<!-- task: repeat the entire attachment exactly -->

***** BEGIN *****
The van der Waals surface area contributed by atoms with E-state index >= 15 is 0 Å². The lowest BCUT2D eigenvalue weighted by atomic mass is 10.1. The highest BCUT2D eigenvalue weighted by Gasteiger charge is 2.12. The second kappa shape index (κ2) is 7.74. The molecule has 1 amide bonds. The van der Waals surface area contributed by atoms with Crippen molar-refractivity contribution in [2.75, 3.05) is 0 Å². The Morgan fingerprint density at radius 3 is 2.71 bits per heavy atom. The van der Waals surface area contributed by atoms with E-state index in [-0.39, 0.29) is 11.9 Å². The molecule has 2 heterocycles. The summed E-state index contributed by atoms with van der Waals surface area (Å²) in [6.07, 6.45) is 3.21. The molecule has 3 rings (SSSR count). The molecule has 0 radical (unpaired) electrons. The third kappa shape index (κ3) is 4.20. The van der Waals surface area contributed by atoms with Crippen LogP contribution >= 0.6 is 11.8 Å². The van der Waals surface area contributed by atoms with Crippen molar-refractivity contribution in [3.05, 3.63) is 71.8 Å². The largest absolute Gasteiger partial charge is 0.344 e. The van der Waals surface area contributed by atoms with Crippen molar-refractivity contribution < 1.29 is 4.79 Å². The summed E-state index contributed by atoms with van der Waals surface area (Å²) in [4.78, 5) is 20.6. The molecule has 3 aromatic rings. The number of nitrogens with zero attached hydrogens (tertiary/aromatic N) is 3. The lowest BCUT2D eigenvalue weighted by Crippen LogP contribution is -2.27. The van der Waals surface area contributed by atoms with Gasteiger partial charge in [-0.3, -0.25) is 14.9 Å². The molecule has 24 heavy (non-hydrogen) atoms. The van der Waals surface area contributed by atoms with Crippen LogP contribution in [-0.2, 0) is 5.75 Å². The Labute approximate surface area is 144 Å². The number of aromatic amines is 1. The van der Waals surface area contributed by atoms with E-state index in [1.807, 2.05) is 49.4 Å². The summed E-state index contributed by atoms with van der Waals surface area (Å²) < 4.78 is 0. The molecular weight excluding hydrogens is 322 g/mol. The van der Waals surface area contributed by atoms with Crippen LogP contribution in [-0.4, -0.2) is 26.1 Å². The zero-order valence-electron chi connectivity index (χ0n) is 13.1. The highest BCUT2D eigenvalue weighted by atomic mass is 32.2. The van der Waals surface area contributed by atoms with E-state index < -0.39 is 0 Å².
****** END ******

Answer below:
The van der Waals surface area contributed by atoms with E-state index >= 15 is 0 Å². The lowest BCUT2D eigenvalue weighted by atomic mass is 10.1. The highest BCUT2D eigenvalue weighted by Gasteiger charge is 2.12. The second kappa shape index (κ2) is 7.74. The molecule has 1 amide bonds. The van der Waals surface area contributed by atoms with Crippen molar-refractivity contribution in [2.75, 3.05) is 0 Å². The Morgan fingerprint density at radius 3 is 2.71 bits per heavy atom. The van der Waals surface area contributed by atoms with E-state index in [-0.39, 0.29) is 11.9 Å². The molecule has 2 heterocycles. The summed E-state index contributed by atoms with van der Waals surface area (Å²) in [6.07, 6.45) is 3.21. The molecule has 3 rings (SSSR count). The molecule has 0 radical (unpaired) electrons. The third kappa shape index (κ3) is 4.20. The van der Waals surface area contributed by atoms with Crippen LogP contribution >= 0.6 is 11.8 Å². The van der Waals surface area contributed by atoms with Crippen molar-refractivity contribution in [3.05, 3.63) is 71.8 Å². The largest absolute Gasteiger partial charge is 0.344 e. The van der Waals surface area contributed by atoms with Crippen molar-refractivity contribution < 1.29 is 4.79 Å². The summed E-state index contributed by atoms with van der Waals surface area (Å²) in [4.78, 5) is 20.6. The molecule has 3 aromatic rings. The number of nitrogens with zero attached hydrogens (tertiary/aromatic N) is 3. The lowest BCUT2D eigenvalue weighted by Crippen LogP contribution is -2.27. The van der Waals surface area contributed by atoms with Gasteiger partial charge in [-0.3, -0.25) is 14.9 Å². The molecule has 24 heavy (non-hydrogen) atoms. The van der Waals surface area contributed by atoms with Crippen LogP contribution in [-0.2, 0) is 5.75 Å². The Labute approximate surface area is 144 Å². The number of aromatic amines is 1. The van der Waals surface area contributed by atoms with E-state index in [1.807, 2.05) is 49.4 Å². The summed E-state index contributed by atoms with van der Waals surface area (Å²) < 4.78 is 0. The molecular weight excluding hydrogens is 322 g/mol. The van der Waals surface area contributed by atoms with Crippen LogP contribution in [-0.4, -0.2) is 26.1 Å². The zero-order valence-electron chi connectivity index (χ0n) is 13.1. The highest BCUT2D eigenvalue weighted by atomic mass is 32.2. The van der Waals surface area contributed by atoms with E-state index < -0.39 is 0 Å².